We are big fans of skin-to-skin contact in this house. Zen Girl was put on her mom before the cord had even been cut. The two spent a lot of skin-to-skin time together in the recovery room, and continue to do so now. It is amazing how much it can calm her down and help her feed.

I love being skin-to-skin with my infants as well, and in the hospital often held my daughter (and son before) to my bare chest to help calm them.

A new study in the journal Birth:Issues in Perinatal Care shows that when mom is unavailable, contact with dad offers the same benefits.

In a study of 29 father-infant pairs, full-term healthy newborns born by planned cesarean section were randomized to be placed either skin-to-skin on their father’s chest or beside their father in a crib. The infants in the skin-to-skin group stopped crying and were more calm compared to infants in the crib group. A father should therefore be regarded as the primary caregiver for the baby when a mother is not available immediately following a birth.

Dads who don't live at home are still important

In the lead-up to father's day (and to compensate for my inability to find time to write real posts), here are a couple of recent studies highlighting the importance of fathers:

Fathers Have Great Impact On Their Children's Lives, Even When Not At Home

"[...] looked at the quality of the relationship nonresidential fathers had with their children. The closer the father-child relationship -- not just the amount of visitation -- the better children were doing,"
This news can be both frightening and reassuring for dads who don't live with their kids. Dads who don't get to see their kids often, but find ways to really engage them can still play an important role. On the other hand, fathers who get to see their kids a lot, but don't find ways to connect won't have a big impact.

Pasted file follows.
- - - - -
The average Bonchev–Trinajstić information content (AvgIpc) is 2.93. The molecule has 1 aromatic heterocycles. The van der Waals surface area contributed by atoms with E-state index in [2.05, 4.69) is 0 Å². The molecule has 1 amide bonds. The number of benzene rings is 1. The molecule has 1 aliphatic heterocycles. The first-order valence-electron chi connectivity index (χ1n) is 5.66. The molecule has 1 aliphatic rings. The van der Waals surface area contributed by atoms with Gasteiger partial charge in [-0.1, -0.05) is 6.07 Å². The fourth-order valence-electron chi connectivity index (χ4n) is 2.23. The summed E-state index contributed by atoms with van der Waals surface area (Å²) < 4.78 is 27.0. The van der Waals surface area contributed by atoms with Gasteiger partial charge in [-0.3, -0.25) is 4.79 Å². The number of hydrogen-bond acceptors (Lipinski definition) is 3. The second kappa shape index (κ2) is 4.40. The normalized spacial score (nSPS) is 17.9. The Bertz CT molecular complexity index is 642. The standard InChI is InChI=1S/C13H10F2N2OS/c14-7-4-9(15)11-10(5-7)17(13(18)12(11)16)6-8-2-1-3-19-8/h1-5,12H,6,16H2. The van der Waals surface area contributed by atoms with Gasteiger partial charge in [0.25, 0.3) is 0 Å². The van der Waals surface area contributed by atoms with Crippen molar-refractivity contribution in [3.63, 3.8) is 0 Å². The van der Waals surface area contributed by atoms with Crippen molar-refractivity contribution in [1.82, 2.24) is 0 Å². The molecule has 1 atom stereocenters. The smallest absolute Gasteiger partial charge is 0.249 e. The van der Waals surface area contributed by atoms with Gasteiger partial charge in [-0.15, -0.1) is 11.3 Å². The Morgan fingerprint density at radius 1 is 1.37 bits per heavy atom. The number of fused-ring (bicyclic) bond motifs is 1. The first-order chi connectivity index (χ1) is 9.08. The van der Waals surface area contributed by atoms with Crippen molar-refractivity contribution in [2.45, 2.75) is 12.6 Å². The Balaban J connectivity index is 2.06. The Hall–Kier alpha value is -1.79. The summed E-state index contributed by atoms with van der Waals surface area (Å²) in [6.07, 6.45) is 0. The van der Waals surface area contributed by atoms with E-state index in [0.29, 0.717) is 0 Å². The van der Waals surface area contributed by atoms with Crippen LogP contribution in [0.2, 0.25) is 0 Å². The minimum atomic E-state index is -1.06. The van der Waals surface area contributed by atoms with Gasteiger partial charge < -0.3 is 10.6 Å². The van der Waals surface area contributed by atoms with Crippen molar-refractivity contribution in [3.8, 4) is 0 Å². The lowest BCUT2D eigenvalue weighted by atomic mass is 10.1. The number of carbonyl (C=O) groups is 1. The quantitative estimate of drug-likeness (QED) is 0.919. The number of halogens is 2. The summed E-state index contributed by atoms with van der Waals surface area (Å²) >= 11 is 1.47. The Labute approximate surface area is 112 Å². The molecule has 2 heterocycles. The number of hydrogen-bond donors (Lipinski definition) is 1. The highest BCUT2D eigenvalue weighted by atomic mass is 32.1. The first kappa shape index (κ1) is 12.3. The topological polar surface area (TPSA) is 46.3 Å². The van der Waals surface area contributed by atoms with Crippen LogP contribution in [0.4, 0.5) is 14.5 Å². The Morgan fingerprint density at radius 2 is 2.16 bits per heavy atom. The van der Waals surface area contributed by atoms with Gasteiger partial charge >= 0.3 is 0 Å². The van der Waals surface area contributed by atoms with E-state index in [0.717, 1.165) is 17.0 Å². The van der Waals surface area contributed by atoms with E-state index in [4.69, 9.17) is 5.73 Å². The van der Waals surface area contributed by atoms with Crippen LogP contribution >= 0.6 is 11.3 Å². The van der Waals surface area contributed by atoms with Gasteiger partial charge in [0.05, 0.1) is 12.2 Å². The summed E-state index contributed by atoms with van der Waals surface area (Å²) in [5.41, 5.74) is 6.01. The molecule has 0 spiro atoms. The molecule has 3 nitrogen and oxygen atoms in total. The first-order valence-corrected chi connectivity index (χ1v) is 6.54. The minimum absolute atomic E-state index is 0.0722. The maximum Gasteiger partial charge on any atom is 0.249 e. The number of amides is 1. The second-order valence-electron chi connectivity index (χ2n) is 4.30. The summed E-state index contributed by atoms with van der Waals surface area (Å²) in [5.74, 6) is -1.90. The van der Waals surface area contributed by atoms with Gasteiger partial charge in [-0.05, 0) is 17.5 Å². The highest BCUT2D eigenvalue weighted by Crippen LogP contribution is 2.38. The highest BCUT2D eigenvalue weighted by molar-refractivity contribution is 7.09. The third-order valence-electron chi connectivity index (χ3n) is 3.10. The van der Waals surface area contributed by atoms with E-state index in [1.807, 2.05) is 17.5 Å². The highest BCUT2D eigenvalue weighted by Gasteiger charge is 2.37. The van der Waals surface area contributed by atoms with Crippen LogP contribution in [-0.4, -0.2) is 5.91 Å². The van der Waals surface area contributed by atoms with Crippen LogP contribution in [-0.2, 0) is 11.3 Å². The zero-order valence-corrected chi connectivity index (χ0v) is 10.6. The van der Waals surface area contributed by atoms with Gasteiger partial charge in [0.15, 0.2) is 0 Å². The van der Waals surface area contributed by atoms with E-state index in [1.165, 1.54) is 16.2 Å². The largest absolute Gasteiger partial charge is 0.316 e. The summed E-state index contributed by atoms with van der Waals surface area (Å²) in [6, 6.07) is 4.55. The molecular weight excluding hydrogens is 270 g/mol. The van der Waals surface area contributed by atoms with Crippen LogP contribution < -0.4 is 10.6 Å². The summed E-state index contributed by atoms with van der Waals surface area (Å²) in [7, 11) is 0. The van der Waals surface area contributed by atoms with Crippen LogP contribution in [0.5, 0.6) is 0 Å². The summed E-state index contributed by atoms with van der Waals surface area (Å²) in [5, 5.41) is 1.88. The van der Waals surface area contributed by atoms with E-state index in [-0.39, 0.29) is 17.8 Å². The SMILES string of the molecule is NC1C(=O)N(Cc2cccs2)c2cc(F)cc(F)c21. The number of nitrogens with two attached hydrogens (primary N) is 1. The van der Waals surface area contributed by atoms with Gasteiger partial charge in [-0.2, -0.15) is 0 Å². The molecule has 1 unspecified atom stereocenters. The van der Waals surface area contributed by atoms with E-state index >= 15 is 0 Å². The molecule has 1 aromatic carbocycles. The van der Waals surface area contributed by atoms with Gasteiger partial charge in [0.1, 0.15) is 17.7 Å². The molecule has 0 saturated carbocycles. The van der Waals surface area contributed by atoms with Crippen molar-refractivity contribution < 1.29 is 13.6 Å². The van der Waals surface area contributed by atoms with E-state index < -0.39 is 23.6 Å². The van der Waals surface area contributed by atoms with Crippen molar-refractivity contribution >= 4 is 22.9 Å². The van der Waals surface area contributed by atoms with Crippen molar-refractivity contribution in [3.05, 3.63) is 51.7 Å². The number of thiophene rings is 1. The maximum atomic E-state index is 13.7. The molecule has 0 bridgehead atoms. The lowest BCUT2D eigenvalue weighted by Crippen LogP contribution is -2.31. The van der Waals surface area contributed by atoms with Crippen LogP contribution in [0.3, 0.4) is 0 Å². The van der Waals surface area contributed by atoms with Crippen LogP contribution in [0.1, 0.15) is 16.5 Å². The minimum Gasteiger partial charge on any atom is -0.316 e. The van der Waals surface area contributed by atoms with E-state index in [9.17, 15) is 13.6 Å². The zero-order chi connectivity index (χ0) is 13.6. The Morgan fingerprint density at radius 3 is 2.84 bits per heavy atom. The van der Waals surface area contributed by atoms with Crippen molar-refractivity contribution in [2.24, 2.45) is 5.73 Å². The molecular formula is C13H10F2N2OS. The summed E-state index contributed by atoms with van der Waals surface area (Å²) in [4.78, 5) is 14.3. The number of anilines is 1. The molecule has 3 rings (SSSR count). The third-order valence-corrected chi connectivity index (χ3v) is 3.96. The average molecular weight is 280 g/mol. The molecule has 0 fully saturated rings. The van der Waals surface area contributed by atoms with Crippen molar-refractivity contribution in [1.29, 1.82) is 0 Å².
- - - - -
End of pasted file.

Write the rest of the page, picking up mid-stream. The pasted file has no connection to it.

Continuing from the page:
Sunday, June 03, 2007

MotherRisk. You should know about this. Really.

I've been meaning to post about Motherisk (LINK) for a very long time. So here we go.

"Motherisk offers pregnant, planning and breastfeeding women answers to questions about morning sickness and the risk or safety of medications, herbs, diseases, chemical exposures and more."

It's run out of the Toronto Hospital for Sick Children (LINK) and is perhaps the most useful drug and exposure resource available for pregnant and breastfeeding women. There is loads of info on their newly updated site, but even better are the phone numbers:

1-877-327-4636 - Alcohol and Substance
1-800-436-8477 - Morning Sickness
1-888-246-5840 - HIV and HIV Treatment
(416) 813-6780 - Motherisk's Home Line

The Home Line is the one to call if you need information about the safety of medication during pregnancy and breastfeeding. This service is much more thorough and helpful than sites like SafeFetus (LINK), because they can provide you with specific details about what types of studies were done, as well as metabolism details.

Last week we called to find out if Claritin is safe during breastfeeding. It is.

Saturday, June 02, 2007

Getting the posts in... diaper watch edition

Ever since we found blood in the Curious Boy's diaper when he was 3 1/2 weeks old, we've paid close attention to what comes out of his butt. Same goes for Zen Girl now. The day we came home from the hospital, the ZG all of two days old, we found blood in her diaper. Not the pretty red uric acid crystals that you learn about in prenatal classes. Drops of blood.

Cue the freakout.

A few deep breath later, PhilosopherMom remebers hearing about a friend's sister who had the same thing early on with one of her newborn girls (she has five, and one on the way). Turns out that estrogen from the mom can cause newborn girls to have a little menstruation.


Closer inspection revealed that ZG had swollen breasts to boot. As many as 10% of little girls have this (LINK).

The spotting stopped later that day.